I had high hopes for The Dark Pictures: Man of Medan, an interactive horror game where player decisions guide the story and determine the fates of the in-game characters. Developer Supermassive Games was on track to pioneering this subgenre in their breakout PS4 exclusive Until Dawn. Unfortunately, their latest offering doesn’t come close to matching that 2015 release. There’s potential here, but I thought we were already past that level. What they've provided is a dull horror story with predictable jump-scares, uninteresting characters, and a story that will leave you scratching your head and saying, “really?”
The Dark Pictures: Man of Medan is the first in Supermassive Games' planned anthology, and it’s a rough start to what I think is a great concept - a presentation styled ala Tales of the Crypt, where you have a host - in this case, The Curator - who primes the story, gives you something to ponder during intermissions, and summarizes your playthrough once the story has concluded. I was excited about this concept, and everything about it worked for me.
It was when the main protagonists of the story took center stage that the worry began settling in. Man of Medan’s story revolves around a group of friends and family that hire a dive boat tasked with bringing them to the South Pacific Ocean in order to undergo a diving expedition. Without giving too much away, the dive has them exploring a ghost ship, which happens to be the real-life SS Ourang Medan. If you ever get a chance to read this vessel's true tale on the internet, you'd be stunned at how perfect a setting it provides for a horror game.
As for the gameplay, Supermassive builds upon what was established in Until Dawn: a linear third-person narrative adventure with multiple protagonists consisting of various time-sensitive quick-time event challenges, as well as a need to make life-changing (and possibly life-ending) decisions on the fly.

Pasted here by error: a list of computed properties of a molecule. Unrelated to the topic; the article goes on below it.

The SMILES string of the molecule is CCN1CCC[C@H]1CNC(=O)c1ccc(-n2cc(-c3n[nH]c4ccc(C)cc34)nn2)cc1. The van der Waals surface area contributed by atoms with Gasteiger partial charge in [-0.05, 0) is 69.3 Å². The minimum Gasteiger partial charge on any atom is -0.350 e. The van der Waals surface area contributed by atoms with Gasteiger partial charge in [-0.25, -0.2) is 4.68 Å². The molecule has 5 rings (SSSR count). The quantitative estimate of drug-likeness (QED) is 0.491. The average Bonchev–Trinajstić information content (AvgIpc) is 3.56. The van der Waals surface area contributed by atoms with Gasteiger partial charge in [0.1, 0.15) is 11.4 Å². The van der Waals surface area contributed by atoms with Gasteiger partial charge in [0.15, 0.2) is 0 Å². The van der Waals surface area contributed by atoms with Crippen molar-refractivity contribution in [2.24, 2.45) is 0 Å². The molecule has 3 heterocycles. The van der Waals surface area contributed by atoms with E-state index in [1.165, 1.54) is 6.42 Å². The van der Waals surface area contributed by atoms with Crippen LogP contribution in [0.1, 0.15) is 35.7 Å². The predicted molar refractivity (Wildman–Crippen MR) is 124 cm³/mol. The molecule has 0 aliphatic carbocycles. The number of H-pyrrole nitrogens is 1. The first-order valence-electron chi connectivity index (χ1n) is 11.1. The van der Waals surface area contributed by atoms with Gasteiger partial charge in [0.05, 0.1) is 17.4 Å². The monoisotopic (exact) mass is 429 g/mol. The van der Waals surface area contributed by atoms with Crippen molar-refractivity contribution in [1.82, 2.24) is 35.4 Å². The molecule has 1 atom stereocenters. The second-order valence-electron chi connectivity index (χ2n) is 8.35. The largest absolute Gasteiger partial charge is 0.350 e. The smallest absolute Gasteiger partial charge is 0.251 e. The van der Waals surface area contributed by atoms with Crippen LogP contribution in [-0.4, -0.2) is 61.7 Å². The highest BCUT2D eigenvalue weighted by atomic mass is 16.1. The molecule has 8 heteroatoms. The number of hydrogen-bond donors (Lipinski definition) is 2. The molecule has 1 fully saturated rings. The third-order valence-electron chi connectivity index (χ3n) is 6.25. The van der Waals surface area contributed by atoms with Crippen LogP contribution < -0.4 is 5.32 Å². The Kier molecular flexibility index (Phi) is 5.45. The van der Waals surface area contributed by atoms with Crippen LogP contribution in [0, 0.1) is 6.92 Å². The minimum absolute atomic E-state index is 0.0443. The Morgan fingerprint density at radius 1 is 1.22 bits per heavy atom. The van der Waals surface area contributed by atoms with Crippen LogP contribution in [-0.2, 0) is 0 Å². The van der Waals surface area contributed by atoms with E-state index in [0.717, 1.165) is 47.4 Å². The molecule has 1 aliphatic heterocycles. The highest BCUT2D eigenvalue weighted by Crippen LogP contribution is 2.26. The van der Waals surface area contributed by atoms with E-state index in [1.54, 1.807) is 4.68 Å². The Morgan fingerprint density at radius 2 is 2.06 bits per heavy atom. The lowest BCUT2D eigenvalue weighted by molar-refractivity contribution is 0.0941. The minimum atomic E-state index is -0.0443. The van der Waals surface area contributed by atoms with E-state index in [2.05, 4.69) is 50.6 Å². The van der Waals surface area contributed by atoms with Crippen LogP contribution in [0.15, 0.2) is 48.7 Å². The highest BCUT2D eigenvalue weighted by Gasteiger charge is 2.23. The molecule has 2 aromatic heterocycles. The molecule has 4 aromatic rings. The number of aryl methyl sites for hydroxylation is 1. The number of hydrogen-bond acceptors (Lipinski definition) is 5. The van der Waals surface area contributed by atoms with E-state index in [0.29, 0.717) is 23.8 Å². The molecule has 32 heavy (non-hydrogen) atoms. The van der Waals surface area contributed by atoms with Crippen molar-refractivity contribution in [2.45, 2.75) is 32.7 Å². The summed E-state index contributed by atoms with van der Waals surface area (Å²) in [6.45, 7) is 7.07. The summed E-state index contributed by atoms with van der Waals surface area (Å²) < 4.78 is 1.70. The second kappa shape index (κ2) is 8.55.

You take control of one of the five characters one by one, and what's more, Man of Medan gives you the option to either play the game alone, with friends couch co-op style, or with a friend online. I chose to play it with family. There were three of us, and we assigned specific characters between ourselves. The game informed us before the start of each new scene as to which perspective we’d be playing, and we then simply passed the controller around.
This was a great way to experience games like these, providing fun for player and spectator alike. The TMG crew and I did the same thing back when Until Dawn was released, and it made it all more worthwhile.
Without the jump-scares, where's the substance?
What Supermassive Games does with its setting is to fill the game with predictable jump-scares that stopped working even on my thirteen-year-old nephew who was playing alongside me. You’ll find yourself always required to interact with corpses, and when zooming in closely… aha! As expected, something scary pops up on your screen. The impact of these horror elements withers early on, which is a shame because it only takes around four hours to complete your first playthrough.